Coetzee, who was considered a unifying force in South Africa during the height of apartheid, passed away in Cape Town on Thursday, his manager Thinus Strydom told The Associated Press.
Strydom said Coetzee had been diagnosed with cancer for over a week before his death.
Coetzee famously knocked out Michael “Dynamite” Dokes in the 10th round in Richfield, Ohio, in 1983 to win the WBA title and become the first African boxer to win a world heavyweight title.
He also became the first White boxer to win a world heavyweight title in more than 20 years. He denounced the nickname “The Great White Hope” that was given to him at the time.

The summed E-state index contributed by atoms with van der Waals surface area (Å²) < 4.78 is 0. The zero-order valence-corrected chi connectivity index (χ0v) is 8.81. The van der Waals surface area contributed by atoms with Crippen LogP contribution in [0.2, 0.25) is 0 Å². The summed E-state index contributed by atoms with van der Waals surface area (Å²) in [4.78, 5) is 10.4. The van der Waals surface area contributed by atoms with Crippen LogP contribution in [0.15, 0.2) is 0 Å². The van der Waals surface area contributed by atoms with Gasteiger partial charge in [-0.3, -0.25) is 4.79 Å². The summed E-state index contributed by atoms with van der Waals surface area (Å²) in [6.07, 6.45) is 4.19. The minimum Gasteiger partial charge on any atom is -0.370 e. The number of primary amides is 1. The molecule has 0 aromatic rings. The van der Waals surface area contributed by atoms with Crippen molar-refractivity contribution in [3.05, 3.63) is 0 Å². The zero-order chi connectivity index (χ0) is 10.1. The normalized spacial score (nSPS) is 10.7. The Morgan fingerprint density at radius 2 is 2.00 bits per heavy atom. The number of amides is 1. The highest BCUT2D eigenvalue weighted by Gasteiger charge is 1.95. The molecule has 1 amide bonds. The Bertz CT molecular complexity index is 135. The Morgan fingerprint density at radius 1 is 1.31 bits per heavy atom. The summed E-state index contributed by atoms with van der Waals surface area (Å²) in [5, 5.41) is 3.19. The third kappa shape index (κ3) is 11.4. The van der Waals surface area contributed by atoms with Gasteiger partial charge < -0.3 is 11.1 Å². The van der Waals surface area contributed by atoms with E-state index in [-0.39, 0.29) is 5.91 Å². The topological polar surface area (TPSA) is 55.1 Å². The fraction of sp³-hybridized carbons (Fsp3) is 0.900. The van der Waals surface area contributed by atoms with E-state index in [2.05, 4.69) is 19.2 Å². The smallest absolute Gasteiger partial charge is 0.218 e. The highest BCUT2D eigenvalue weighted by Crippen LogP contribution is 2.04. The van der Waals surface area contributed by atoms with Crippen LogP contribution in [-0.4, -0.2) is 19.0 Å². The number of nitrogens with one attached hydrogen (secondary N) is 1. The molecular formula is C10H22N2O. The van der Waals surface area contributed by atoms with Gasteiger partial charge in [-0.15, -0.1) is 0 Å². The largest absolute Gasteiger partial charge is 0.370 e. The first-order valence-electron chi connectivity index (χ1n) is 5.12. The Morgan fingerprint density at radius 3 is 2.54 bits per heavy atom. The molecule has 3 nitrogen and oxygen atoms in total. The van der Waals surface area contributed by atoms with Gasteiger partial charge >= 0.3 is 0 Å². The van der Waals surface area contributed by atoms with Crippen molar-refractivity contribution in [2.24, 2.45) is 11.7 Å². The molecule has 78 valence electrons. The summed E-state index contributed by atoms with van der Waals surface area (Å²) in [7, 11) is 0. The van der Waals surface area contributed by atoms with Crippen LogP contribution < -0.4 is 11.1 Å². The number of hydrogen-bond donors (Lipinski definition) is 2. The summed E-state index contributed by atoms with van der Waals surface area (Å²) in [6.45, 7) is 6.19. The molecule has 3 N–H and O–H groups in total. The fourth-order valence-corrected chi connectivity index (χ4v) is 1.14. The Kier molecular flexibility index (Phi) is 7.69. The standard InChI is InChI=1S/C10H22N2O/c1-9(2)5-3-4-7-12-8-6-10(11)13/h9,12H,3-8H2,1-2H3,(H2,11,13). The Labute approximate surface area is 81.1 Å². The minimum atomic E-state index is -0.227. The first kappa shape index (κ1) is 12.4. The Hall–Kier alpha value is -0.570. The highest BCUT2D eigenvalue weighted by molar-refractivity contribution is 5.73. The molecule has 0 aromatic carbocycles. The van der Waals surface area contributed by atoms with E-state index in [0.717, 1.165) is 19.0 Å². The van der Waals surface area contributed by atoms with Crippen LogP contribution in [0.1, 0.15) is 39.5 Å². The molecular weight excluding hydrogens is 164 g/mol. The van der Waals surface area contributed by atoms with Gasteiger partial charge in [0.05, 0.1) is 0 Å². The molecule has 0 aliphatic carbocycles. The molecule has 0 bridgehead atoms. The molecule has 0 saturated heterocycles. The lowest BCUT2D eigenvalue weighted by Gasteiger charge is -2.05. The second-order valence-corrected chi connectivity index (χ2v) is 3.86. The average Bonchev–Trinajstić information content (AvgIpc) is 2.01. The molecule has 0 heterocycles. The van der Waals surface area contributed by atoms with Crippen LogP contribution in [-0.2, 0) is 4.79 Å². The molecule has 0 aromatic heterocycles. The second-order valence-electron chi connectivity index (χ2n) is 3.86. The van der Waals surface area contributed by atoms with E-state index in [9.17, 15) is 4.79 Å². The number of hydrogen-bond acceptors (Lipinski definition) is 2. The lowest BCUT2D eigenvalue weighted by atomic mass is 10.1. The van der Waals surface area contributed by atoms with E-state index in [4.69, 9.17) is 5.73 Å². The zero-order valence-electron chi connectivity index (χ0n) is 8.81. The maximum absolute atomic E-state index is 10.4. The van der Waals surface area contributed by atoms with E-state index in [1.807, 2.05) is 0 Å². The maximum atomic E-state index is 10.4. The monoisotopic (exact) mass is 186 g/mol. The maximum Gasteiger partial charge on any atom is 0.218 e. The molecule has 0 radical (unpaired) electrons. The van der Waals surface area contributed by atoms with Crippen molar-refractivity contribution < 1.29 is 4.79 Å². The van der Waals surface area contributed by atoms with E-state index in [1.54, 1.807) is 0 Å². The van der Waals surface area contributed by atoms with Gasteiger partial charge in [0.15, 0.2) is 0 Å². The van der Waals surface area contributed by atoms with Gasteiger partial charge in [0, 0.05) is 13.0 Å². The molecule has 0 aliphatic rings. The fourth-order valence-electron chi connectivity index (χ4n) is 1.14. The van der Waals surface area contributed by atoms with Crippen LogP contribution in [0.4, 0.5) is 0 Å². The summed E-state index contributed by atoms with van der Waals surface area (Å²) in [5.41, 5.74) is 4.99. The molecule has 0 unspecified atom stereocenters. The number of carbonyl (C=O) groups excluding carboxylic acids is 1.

“I feel I am fighting for everybody, Black and White,” he said. “What makes me happy is for Black, Brown and White people to accept me as their fighter.”
Coetzee, known as “The Bionic Hand” because of the numerous hand surgeries he underwent during his career, held a record of 33-6-1. He won 21 fights by way of knockout.
According to Yahoo Sports, Coetzee broke his hand during the fight against Dokes and underwent hand surgery just five days later. In total, he had 23 surgeries on his hands.
Coetzee lost his title in December 1984 and would never claim it again.
The Associated Press contributed to this report.